Saint of the Day – 5 September – Saint Bertin the Great (c 615-c 709) Benedictine Monk and Abbot – born in the early 7th century at Constance (in modern Germany) – died in c709 of natural causes. Saint Bertin practiced great severities throughout his lifetime and was in continuous communion with God. He travelled far and wide to share God’s message and trained his disciples to carry on his ministry after he was gone.
Bertin was born near Constance, then in the Frankish Duchy of Alamannia. At an early age, he entered the Abbey of Luxeuil, where, under the austere rule of its abbot, St Columban (540-615), he prepared himself for a future missionary career. About the year 638 he set out, in company with two fellow Monks, Mummolin and Ebertram, for the extreme northern part of France in order to assist his friend and kinsman, Bishop (Saint) Audomar (died c 670), in the evangelisation of the Morini. This area was then one vast marsh, studded here and there with hillocks and overgrown with seaweed and bulrushes. On one of these hillocks, Bertin and his companions built a small house and they went out daily to preach the Christian faith to the natives, most of whom were still pagans.
Gradually some converted pagans joined the little band of missionaries and a larger monastery had to be built. A tract of land called Sithiu had been donated by a converted nobleman named Adrowald. St Audomar now turned this whole tract over to the missionaries, who selected a suitable place on it for their new Abbey of St Peter. Additional villages were granted by Count Waldebert, later a monk at Bertin’s monastery of Sythiu and eventually Abbot of Luxueil and Canonised, who gave his son at the baptismal font to Bertin, from whom the boy received his name and his education. The community grew so rapidly that in a short time this monastery also became too small and another was built where the city of St Audomar now stands.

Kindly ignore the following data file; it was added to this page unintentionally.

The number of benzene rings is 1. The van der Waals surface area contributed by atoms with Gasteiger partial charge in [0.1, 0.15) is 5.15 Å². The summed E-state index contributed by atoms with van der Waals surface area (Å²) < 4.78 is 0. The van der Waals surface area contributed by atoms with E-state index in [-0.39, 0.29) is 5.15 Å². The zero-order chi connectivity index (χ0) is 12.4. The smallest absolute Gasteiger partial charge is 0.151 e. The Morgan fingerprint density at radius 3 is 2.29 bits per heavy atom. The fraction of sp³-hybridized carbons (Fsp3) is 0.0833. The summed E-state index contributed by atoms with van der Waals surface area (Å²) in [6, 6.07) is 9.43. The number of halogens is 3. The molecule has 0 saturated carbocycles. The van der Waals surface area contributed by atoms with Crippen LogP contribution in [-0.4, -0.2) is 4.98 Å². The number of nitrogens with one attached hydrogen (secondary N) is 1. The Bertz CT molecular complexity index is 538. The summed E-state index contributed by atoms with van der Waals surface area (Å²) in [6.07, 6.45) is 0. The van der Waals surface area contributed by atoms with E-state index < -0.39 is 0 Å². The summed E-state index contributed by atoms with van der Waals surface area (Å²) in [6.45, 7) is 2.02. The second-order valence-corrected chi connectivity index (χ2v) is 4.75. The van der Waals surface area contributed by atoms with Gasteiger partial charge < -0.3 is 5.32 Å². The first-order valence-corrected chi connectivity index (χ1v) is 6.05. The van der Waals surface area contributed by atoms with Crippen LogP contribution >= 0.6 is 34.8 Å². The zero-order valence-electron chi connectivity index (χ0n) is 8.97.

The fame of Bertin’s learning and sanctity was so great that in a short time more than 150 monks lived under his rule, among them St Winnoc and his three companions who had come from Brittany to join Bertin’s community and assist in the conversion of the heathen. When nearly the whole region was Christianised and the marshy land transformed into a fertile plain, Bertin, knowing that his death was not far off, appointed St Rigobert as his successor, while he himself spent the remainder of his life preparing for a happy death. He had run the second monastery they founded for almost 60 years. Saint Bertin passed away at a very old age, some say older than 100, surrounded by his fellow monks.
St Bertin began to be venerated as a saint soon after his death.
Mummolin, perhaps because he was the oldest of the missionaries, was abbot of the two monasteries until he succeeded the deceased Eligius as Bishop of Noyon, about the year 659. Waldebert’s son Bertin, adopted by Bertin the founder, then became the third abbot.
In later times the abbey became famous as a centre of sanctity and learning. About the 11th century, the name of the abbey was changed to that of Saint-Bertin. The abbey church, now in ruins, was one of the finest 14th-century Gothic edifices. In later times, its library, archives and art-treasures were renowned both in and out of France.
The monks were expelled in 1791 by the invading forces of the French Revolutionary Army and in 1799 the abbey and its church were sold at auction.